OpenVPN for Docker
OpenVPN server in a Docker container complete with an EasyRSA PKI CA.
Extensively tested on Digital Ocean.
$OVPN_DATAvolume container, i.e.
docker run --name $OVPN_DATA -v /etc/openvpn busybox
$OVPN_DATAcontainer that will hold the configuration files and certificates
docker run --volumes-from $OVPN_DATA --rm kylemanna/openvpn ovpn_genconfig -u udp://VPN.SERVERNAME.COM:1194 docker run --volumes-from $OVPN_DATA --rm -it kylemanna/openvpn ovpn_initpki
Start OpenVPN server process
On Docker version 1.2 and newer
docker run --volumes-from $OVPN_DATA -d -p 1194:1194/udp --cap-add=NET_ADMIN kylemanna/openvpn
On Docker older than 1.2 version
docker run --volumes-from $OVPN_DATA -d -p 1194:1194/udp --privileged kylemanna/openvpn
Generate a client certificate without a passphrase
docker run --volumes-from $OVPN_DATA --rm -it kylemanna/openvpn easyrsa build-client-full CLIENTNAME nopass
Retrieve the client configuration with embedded certificates
docker run --volumes-from $OVPN_DATA --rm kylemanna/openvpn ovpn_getclient CLIENTNAME > CLIENTNAME.ovpn
How Does It Work?
Initialize the volume container using the
kylemanna/openvpn image with the
included scripts to automatically generate:
- Diffie-Hellman parameters
- a private key
- a self-certificate matching the private key for the OpenVPN server
- an EasyRSA CA key and certificate
- a TLS auth key from HMAC security
The OpenVPN server is started with the default run cmd of
The configuration is located in
/etc/openvpn, and the Dockerfile
declares that directory as a volume. It means that you can start another
container with the
--volumes-from flag, and access the configuration.
The volume also holds the PKI keys and certs so that it could be backed up.
To generate a client certificate,
kylemanna/openvpn uses EasyRSA via the
easyrsa command in the container's path. The
variables place the PKI CA under
kylemanna/openvpn comes with a script called
which dumps an inline OpenVPN client configuration file. This single file can
then be given to a client for access to the VPN.
tun mode, because it works on the widest range of devices.
tap mode, for instance, does not work on Android, except if the device
The topology used is
net30, because it works on the widest range of OS.
p2p, for instance, does not work on Windows.
The UDP server uses
192.168.255.0/24 for dynamic clients by default.
The client profile specifies
redirect-gateway def1, meaning that after
establishing the VPN connection, all traffic will go through the VPN.
This might cause problems if you use local DNS recursors which are not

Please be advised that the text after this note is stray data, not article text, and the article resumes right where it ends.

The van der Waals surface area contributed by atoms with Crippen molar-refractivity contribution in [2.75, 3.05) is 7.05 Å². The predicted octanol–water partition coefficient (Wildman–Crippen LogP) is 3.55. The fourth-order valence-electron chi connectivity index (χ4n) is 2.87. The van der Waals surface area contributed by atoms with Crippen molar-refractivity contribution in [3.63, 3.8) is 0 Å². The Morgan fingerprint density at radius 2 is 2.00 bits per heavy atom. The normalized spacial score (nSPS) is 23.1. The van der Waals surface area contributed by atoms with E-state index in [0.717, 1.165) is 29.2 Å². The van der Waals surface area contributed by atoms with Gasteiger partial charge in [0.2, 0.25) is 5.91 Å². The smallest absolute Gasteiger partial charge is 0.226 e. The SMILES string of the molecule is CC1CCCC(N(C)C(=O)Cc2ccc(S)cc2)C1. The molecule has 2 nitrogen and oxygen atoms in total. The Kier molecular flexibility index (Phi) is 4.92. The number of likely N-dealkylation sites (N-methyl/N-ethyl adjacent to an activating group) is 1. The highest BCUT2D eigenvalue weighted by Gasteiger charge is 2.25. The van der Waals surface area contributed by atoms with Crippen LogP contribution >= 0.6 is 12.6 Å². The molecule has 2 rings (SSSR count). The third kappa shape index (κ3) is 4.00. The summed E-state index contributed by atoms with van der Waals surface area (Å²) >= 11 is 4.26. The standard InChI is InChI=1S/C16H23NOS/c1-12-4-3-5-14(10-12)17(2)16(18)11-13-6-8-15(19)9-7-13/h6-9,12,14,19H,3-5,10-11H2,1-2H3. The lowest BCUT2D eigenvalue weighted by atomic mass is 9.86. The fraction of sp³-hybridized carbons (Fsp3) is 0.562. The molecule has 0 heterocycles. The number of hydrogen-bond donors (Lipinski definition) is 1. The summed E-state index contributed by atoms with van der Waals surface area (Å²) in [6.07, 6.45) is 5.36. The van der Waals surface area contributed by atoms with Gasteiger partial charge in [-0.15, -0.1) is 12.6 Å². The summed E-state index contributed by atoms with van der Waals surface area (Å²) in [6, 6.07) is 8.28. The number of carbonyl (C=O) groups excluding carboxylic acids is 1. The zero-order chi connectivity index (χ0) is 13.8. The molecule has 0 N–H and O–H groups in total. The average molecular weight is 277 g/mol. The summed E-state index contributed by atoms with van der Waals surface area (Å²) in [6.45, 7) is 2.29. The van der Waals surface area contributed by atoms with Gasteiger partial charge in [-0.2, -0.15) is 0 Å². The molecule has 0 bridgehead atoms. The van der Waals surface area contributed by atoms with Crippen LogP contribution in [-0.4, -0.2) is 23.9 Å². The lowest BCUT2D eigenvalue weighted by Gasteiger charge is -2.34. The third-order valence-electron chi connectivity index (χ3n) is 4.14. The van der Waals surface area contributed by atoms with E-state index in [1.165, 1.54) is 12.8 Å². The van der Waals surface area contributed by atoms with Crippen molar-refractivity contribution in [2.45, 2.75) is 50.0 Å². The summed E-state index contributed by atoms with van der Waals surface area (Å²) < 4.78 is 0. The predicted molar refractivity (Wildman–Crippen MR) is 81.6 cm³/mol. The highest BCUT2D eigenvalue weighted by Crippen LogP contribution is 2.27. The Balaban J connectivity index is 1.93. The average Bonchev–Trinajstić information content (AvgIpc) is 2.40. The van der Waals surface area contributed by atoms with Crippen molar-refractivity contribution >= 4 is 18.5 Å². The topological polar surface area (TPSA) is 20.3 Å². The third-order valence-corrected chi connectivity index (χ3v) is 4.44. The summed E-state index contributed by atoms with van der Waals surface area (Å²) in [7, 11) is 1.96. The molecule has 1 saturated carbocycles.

directly reachable, since you will try to reach them through the VPN
and they might not answer to you. If that happens, use public DNS
resolvers like those of Google (184.108.40.206 and 220.127.116.11) or OpenDNS
(18.104.22.168 and 22.214.171.124).
The Docker container runs its own EasyRSA PKI Certificate Authority. This was
chosen as a good way to compromise on security and convenience. The container
runs under the assumption that the OpenVPN container is running on a secure
host, that is to say that an adversary does not have access to the PKI files
/etc/openvpn/pki. This is a fairly reasonable compromise because if an
adversary had access to these files, the adversary could manipulate the
function of the OpenVPN server itself (sniff packets, create a new PKI CA, MITM
- The certificate authority key is kept in the container by default for
simplicity. It's highly recommended to secure the CA key with some
passphrase to protect against a filesystem compromise. A more secure system
would put the EasyRSA PKI CA on an offline system (can use the same Docker
image to accomplish this).
- It would be impossible for an adversary to sign bad or forged certificates
without first cracking the key's passphase should the adversary have root
access to the filesystem.
- The EasyRSA
build-client-fullcommand will generate and leave keys on the
server, again possible to compromise and steal the keys. The keys generated
need to signed by the CA which the user hopefully configured with a passphrase
as described above.
- Assuming the rest of the Docker container's filesystem is secure, TLS + PKI
security should prevent any malicious host from using the VPN.
Differences from jpetazzo/dockvpn
- No longer uses serveconfig to distribute the configuration via https
- Proper PKI support integrated into image
- OpenVPN config files, PKI keys and certs are stored on a storage
volume for re-use across containers
- Only offer UDP support for now, I don't have a good use case for TCP
- Addition of tls-auth for HMAC security
- Docker hosts:
- server a Digital Ocean Droplet with 512 MB RAM running Ubuntu 14.04
- Android App OpenVPN Connect 1.1.14 (built 56)
- OpenVPN core 3.0 android armv7a thumb2 32-bit
- OS X Mavericks with Tunnelblick 3.4beta26 (build 3828) using openvpn-2.3.4
- ArchLinux OpenVPN pkg 2.3.4-1
- Android App OpenVPN Connect 1.1.14 (built 56)